Fixing Holes

I suppose it was bound to happen.  It starts out so innocently; a movement that makes you yelp a bit and rub a part of your body that you didn’t really worry about before, a waistband that doesn’t seem to settle at the waist, a desire to put the feet up and watch something totally mindless on television when every one else is ready to party.  The next thing you know you’re actually paying attention to articles about retirement planning and insurance.   This wasn’t supposed to happen to us.  We were born to be wild, forever young.  We were going to either live forever or go out in a blaze of glory.

In the lyrics of his song Beautiful Boy John Lennon wrote, “Before you cross the street, take my hand.  Life is what happens to you while you’re making other plans,”  and that’s pretty much sums it up.  We were part of the revolution.  We wanted peace, justice and equality.  But one by one we all sort of  wandered off and began to settle into a familiar pattern, the lifestyles of our parents and grandparents.  We went from concerts to swim meets, protests to potty training, seekers to soccer.   Soon the generation that took drugs to expand their minds began to take them to stop their minds from wandering.

Last night I visited with a dear friend from back in the day.  He was very much a part of the revolution – a talented artist, a dreamer, a writer.  His art reflected  a self-deprecating sense of humor and ran the gambit from political cartooning to portraits to landscapes.  His colors were vivid and bright and the progression of his works through the years evidenced his life’s journey, the one that took him around the circle from  revolution to the Catholic Church.

I lost track of him for many years until he came to teach art at the same Catholic school where I was teaching music.  He quickly became a beloved teacher who possessed a keen eye for finding the kids who needed him the most.  He would change their lives without them even knowing he was doing it, by getting them involved in an art club or letting them clean the brushes in the mornings when there was  danger of them being bullied in the halls.  His classroom reflected the artistic messiness of his talented mind, yet the kids felt the absolute freedom to express themselves without any fear of criticism or reproach.  His patience and gentleness with even the most hardened souls earned the admiration of the entire faculty and parents.  He spent his summers teaching art to underprivileged children in the city and his evenings teaching art to inmates in the state penitentiary.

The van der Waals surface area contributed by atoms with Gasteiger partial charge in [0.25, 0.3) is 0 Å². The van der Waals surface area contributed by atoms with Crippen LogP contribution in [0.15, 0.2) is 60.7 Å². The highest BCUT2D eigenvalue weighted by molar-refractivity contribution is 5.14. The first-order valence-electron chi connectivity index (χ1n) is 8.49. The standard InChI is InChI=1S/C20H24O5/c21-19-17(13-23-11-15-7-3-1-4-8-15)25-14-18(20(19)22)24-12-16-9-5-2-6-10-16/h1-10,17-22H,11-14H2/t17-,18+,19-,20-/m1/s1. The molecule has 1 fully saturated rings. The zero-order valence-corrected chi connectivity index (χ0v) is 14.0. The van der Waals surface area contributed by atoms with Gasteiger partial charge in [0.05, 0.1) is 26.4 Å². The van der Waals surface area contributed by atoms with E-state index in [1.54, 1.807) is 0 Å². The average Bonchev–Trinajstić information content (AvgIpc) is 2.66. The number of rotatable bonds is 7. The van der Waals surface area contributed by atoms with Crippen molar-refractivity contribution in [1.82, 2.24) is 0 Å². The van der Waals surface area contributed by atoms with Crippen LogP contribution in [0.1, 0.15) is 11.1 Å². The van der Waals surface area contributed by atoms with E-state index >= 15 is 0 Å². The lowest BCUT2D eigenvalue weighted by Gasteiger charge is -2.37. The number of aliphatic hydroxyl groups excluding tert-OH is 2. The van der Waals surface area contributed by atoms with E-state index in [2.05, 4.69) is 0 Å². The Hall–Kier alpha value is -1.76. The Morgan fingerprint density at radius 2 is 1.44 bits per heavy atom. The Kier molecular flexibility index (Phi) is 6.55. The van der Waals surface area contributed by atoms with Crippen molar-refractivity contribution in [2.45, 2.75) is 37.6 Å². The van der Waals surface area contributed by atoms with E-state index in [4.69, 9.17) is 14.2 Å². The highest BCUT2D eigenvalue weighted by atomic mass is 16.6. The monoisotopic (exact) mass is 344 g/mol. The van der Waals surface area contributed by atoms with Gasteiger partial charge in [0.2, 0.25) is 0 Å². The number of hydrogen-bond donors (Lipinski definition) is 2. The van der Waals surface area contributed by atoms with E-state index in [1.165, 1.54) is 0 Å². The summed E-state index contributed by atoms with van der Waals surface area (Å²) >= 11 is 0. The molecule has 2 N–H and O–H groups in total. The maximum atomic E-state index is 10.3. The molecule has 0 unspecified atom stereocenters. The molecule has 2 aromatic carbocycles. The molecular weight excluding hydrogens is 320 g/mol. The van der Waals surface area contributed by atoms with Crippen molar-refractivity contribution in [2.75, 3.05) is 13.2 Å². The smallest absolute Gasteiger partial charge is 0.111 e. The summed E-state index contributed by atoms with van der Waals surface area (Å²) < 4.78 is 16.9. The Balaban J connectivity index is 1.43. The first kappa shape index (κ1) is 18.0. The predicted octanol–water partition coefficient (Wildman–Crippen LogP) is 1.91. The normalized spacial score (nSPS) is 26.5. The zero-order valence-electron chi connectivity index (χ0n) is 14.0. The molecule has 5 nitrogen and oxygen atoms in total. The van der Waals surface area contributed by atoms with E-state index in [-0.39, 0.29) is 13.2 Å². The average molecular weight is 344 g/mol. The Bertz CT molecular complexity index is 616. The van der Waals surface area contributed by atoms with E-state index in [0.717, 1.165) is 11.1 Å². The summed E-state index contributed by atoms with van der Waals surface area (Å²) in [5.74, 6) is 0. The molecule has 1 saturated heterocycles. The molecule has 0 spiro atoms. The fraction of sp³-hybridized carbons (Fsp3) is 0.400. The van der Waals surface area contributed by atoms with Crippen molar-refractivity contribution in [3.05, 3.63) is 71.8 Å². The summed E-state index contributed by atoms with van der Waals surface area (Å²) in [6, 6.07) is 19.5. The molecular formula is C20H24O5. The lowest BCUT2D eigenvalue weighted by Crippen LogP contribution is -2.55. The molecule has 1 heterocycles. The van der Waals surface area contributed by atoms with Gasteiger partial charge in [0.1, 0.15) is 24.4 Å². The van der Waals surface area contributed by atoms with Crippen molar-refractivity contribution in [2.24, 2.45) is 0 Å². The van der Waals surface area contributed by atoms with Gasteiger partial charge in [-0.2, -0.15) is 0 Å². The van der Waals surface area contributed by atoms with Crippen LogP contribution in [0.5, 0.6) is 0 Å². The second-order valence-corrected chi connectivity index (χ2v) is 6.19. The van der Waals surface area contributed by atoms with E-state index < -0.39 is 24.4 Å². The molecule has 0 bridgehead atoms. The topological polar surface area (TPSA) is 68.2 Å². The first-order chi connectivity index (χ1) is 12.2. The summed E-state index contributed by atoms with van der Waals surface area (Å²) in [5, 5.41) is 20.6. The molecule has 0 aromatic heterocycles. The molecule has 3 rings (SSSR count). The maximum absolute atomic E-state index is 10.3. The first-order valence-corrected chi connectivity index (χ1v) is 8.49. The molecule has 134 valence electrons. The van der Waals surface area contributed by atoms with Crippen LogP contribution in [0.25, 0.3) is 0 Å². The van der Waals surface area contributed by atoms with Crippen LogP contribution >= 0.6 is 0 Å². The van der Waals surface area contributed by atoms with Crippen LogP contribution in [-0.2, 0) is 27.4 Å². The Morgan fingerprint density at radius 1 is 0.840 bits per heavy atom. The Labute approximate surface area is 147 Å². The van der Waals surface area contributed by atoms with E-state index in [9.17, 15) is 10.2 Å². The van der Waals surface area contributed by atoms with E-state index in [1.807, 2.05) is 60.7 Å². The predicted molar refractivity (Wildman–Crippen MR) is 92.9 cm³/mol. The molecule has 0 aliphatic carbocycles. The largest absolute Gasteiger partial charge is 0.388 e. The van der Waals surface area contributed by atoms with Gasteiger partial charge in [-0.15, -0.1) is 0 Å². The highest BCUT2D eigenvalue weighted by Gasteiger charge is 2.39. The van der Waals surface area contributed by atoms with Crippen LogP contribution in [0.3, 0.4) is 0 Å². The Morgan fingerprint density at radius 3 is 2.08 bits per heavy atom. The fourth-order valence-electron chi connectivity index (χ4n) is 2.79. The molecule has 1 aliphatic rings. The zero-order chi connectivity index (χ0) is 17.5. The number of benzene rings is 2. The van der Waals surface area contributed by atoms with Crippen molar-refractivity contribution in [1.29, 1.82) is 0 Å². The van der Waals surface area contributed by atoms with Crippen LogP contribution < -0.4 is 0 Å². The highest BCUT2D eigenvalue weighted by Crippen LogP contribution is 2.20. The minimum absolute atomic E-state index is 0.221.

Now retired, he looked forward to spending his days in his basement studio painting whatever struck his fancy.  He booked shows and began to market himself in a cartoon series about a retired teacher.  Yet, something was going wrong.  He was having trouble finishing projects so he began painting to music, not painting the music, but he found that having music on helped keep him focused.  He started to worry when he found that he was having problems remembering how to do the basic forms of drawing that he taught for years, so he painted abstracts.  Finally his wife convinced him to go to the doctors.  With a catch in his voice he told me the diagnosis, Moderate Cognitive Decline on the Global Deterioration Scale.  It took me a minute to realize what that meant – early onset dementia.

I’m still struggling with this.  I guess there are worse things that can happen to a person, but at the moment I can’t think of any.

I’m fixing a hole where the rain gets in
and stops my mind from wandering, Where it will go.
I’m filling the cracks that ran through the door
a
nd kept my mind from wandering, Where it will go.

And it really doesn’t matter if I’m wrong, I’m right.
Where I belong I’m right, Where I belong.
See the people standing there who disagree and never win
And wonder why they don’t get in my door.

I’m painting the room in a colourful way and when my mind is wandering,
There I will go.

And it really doesn’t matter if I’m wrong I’m right
Where I belong I’m right, where I belong.
Silly people run around they worry me
And never ask me why they don’t get past my door.

I’m taking the time for a number of things
That weren’t important yesterday, and I still go.
I’m fixing a hole where the rain gets in and stops my mind from wandering,
Where it will go.

-John Lennon & Paul McCartney

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About jkelly

I am a Church Lady - a catholic musican, organist, composer, arranger and liturgist all my life. I've held the position as full time director of liturgy for 40 years and consider myself to be an unconsecrated religious; which means that I keep pretty much the same hours as the priests, but I get to go out with my spouse from time to time.
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